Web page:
Whole Wheat Sourdough LoavesI don’t buy store bread, typically, except the occasional pitas or wraps. I make bread once a week and that’s more than enough for the two of us, even if we have dinner guests. Lately, I’ve really been on a sourdough kick – inspired by Michael Pollan’s Cooked.

The idea of bread that rises without the use of commercial yeast appeals to a person like me, who loves inventing things, and wanted to grow up to be an astronaut.  Combine that with my search for the perfect technique that combines my commitment to using as much whole-grain flour as possible, with getting great crust, a moist interior, and that elusive “spring” where the interior forces itself through the slash as it bakes in the oven, and you can imagine lots of sourdough-baking in my future.

Unlike the precision of, say, cake baking, sourdough isn’t so much a recipe as a science experiment (albeit a tasty one). I don’t typically use a recipe so much as check out other bakers’ successful tips and then work at adapting it until it feels right. I’ve used different versions, but for starters I would suggest you check out Anne Marie’s (the Zero Waste Chef). Check out her other incredible, helpful, and sometimes edible posts, also.

You might also like the post specially-designed for beginners from The Perfect Loaf. He has many, many versions of sourdough – which makes me slightly fearful of my eventual fate, having embarked on this journey.

The most interesting thing I’ve noted is that both the examples provided by these excellent bakers seemed lately to be unduly wet. Sourdough afficionados will tell you the dough should be wet, but I’m talking ridiculously wet, almost like soup. Yet it didn’t start out that way at the autolyse stage, nor during the folding. It seemed to happen during the bulk fermentation. What I’ve realized is that, being a typical Toronto summer, it is much more humid than it was in the spring, and definitely more than the winter. So I think the dough is absorbing more moisture from the air. The other day it was 60% humidity inside, with the air conditioning turned on. So I’m learning to adjust for that.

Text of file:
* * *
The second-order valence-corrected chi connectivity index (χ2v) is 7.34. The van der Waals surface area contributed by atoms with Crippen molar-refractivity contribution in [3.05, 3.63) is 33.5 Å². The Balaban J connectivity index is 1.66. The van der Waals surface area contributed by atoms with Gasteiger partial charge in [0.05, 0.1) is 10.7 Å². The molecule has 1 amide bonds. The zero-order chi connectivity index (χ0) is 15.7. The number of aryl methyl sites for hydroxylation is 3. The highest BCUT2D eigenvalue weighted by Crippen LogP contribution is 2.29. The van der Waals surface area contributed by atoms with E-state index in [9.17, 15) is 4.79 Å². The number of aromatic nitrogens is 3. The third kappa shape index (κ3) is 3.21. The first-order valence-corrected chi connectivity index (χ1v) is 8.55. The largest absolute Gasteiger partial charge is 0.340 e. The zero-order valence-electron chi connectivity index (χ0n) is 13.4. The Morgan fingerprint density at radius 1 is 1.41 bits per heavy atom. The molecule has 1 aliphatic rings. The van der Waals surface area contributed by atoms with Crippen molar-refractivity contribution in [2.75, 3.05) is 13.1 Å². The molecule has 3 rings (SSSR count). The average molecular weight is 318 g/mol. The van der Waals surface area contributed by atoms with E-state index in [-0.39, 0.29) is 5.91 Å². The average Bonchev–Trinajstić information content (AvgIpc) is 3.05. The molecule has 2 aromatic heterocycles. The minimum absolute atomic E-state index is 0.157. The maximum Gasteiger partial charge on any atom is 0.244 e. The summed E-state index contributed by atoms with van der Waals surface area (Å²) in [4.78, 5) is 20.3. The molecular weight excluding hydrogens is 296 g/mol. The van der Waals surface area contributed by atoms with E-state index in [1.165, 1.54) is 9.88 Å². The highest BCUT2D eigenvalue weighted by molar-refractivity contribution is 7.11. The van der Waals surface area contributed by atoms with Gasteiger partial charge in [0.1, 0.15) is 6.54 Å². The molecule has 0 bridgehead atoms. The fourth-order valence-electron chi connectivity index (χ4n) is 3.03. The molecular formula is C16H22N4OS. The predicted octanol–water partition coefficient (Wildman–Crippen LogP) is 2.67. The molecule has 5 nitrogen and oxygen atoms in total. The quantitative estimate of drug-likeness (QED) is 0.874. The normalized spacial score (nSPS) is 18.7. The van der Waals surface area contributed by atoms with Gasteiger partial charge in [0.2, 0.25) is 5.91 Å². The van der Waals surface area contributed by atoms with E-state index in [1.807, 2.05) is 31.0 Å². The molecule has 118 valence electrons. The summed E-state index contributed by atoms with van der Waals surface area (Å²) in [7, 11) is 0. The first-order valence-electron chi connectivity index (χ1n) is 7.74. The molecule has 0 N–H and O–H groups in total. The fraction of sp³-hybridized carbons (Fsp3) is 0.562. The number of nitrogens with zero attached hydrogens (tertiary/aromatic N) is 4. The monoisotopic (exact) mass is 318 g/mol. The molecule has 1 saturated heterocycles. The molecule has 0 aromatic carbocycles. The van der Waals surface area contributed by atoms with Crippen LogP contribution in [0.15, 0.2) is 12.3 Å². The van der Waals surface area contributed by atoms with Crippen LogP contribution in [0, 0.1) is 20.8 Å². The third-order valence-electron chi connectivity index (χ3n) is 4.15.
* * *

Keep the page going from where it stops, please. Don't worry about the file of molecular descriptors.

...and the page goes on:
Anyway, each loaf has turned out very well, some better than others. This pair of loaves have been a real treat, as you can see! I hope you’ll share your favourite way to use sourdough bread.

PB Toast Scrambled Egg Sandwich
















Chicken Parm…ish

When you’ve had a long day and just want to decompress, take a few minutes to get this going, and have a glass of wine while you wait! 

For two:

2 boneless skinless chicken breasts (not the frozen ones with added salt!)

1 egg

1/4 c 1% milk

1 c whole wheat bread crumbs

1/2 c no salt marinara 

4 T Parmesan, fresh grated

Preheat oven to 400F. Line a cookie sheet or lasagne pan with parchment.

Mix egg and milk together in a pie plate.
Put crumbs in another pie plate.

Dip each piece of chicken in egg wash, then in crumbs, patting to coat. Place in pan and put in the oven. 

After 30 minutes, turn chicken over. In 15 more minutes, spread  marinara on top of each chicken breast and grate on Parmesan.

Bake 3-5 minutes until cheese melts.

Not the Same Old Soup

Turkey soup…again?

Our quest to find as many ways as possible to use our roast turkey had to include soup, of course. But this week’s version took a turn for the tasty! In addition to onion, garlic, carrot and mushrooms, we added in a thumb-sized chunk of ginger, julienned. Just the thing for fighting off the bug that has been going around (and finally caught us). We finished it off with the stock we made from our turkey carcass, some leftover turkey, and tipped in a good handful each of short grain brown rice and red lentils.

It simmered into a thick, hearty consistency that doesn’t taste like the same old turkey soup at all – and warmed us for our excursion out into the rainy world.


Turkey for a Chili Day

We roasted a turkey on Wednesday, and set a challenge for ourselves – use it as many ways as possible, given that there are only two of us now, without getting that, “oh, no, turkey again?” feeling.